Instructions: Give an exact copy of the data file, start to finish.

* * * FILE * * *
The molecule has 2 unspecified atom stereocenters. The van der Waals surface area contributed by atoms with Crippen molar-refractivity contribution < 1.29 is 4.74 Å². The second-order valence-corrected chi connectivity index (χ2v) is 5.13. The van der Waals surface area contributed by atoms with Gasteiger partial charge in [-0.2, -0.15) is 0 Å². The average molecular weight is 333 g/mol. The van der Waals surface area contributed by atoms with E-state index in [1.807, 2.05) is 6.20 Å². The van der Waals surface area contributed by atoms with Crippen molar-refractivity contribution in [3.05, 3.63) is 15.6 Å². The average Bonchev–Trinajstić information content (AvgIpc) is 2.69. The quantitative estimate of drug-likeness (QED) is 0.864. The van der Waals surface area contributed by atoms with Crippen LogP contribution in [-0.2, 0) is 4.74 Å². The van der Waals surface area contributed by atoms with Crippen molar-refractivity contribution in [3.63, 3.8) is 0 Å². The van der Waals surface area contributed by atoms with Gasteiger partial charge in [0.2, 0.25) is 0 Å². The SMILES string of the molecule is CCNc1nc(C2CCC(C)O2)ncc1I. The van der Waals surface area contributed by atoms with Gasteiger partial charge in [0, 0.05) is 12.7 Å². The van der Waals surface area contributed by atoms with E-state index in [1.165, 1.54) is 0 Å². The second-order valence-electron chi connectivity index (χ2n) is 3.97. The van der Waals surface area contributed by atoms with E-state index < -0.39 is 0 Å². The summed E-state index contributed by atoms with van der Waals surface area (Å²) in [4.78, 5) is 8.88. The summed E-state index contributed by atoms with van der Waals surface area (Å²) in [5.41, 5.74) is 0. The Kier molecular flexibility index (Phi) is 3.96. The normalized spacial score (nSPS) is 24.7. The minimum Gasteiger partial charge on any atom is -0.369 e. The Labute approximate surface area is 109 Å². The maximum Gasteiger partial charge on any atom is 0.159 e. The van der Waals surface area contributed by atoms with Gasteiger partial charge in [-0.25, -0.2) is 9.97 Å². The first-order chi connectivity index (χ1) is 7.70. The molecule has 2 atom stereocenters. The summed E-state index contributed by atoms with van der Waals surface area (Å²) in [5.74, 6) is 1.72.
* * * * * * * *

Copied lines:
The molecule has 2 unspecified atom stereocenters. The van der Waals surface area contributed by atoms with Crippen molar-refractivity contribution < 1.29 is 4.74 Å². The second-order valence-corrected chi connectivity index (χ2v) is 5.13. The van der Waals surface area contributed by atoms with Gasteiger partial charge in [-0.2, -0.15) is 0 Å². The average molecular weight is 333 g/mol. The van der Waals surface area contributed by atoms with E-state index in [1.807, 2.05) is 6.20 Å². The van der Waals surface area contributed by atoms with Crippen molar-refractivity contribution in [3.05, 3.63) is 15.6 Å². The average Bonchev–Trinajstić information content (AvgIpc) is 2.69. The quantitative estimate of drug-likeness (QED) is 0.864. The van der Waals surface area contributed by atoms with Crippen LogP contribution in [-0.2, 0) is 4.74 Å². The van der Waals surface area contributed by atoms with Crippen molar-refractivity contribution in [3.63, 3.8) is 0 Å². The van der Waals surface area contributed by atoms with Gasteiger partial charge in [0.2, 0.25) is 0 Å². The SMILES string of the molecule is CCNc1nc(C2CCC(C)O2)ncc1I. The van der Waals surface area contributed by atoms with Gasteiger partial charge in [0, 0.05) is 12.7 Å². The van der Waals surface area contributed by atoms with E-state index in [1.165, 1.54) is 0 Å². The second-order valence-electron chi connectivity index (χ2n) is 3.97. The van der Waals surface area contributed by atoms with E-state index < -0.39 is 0 Å². The summed E-state index contributed by atoms with van der Waals surface area (Å²) in [4.78, 5) is 8.88. The summed E-state index contributed by atoms with van der Waals surface area (Å²) in [5.41, 5.74) is 0. The Kier molecular flexibility index (Phi) is 3.96. The normalized spacial score (nSPS) is 24.7. The minimum Gasteiger partial charge on any atom is -0.369 e. The Labute approximate surface area is 109 Å². The maximum Gasteiger partial charge on any atom is 0.159 e. The van der Waals surface area contributed by atoms with Gasteiger partial charge in [-0.25, -0.2) is 9.97 Å². The first-order chi connectivity index (χ1) is 7.70. The molecule has 2 atom stereocenters. The summed E-state index contributed by atoms with van der Waals surface area (Å²) in [5.74, 6) is 1.72.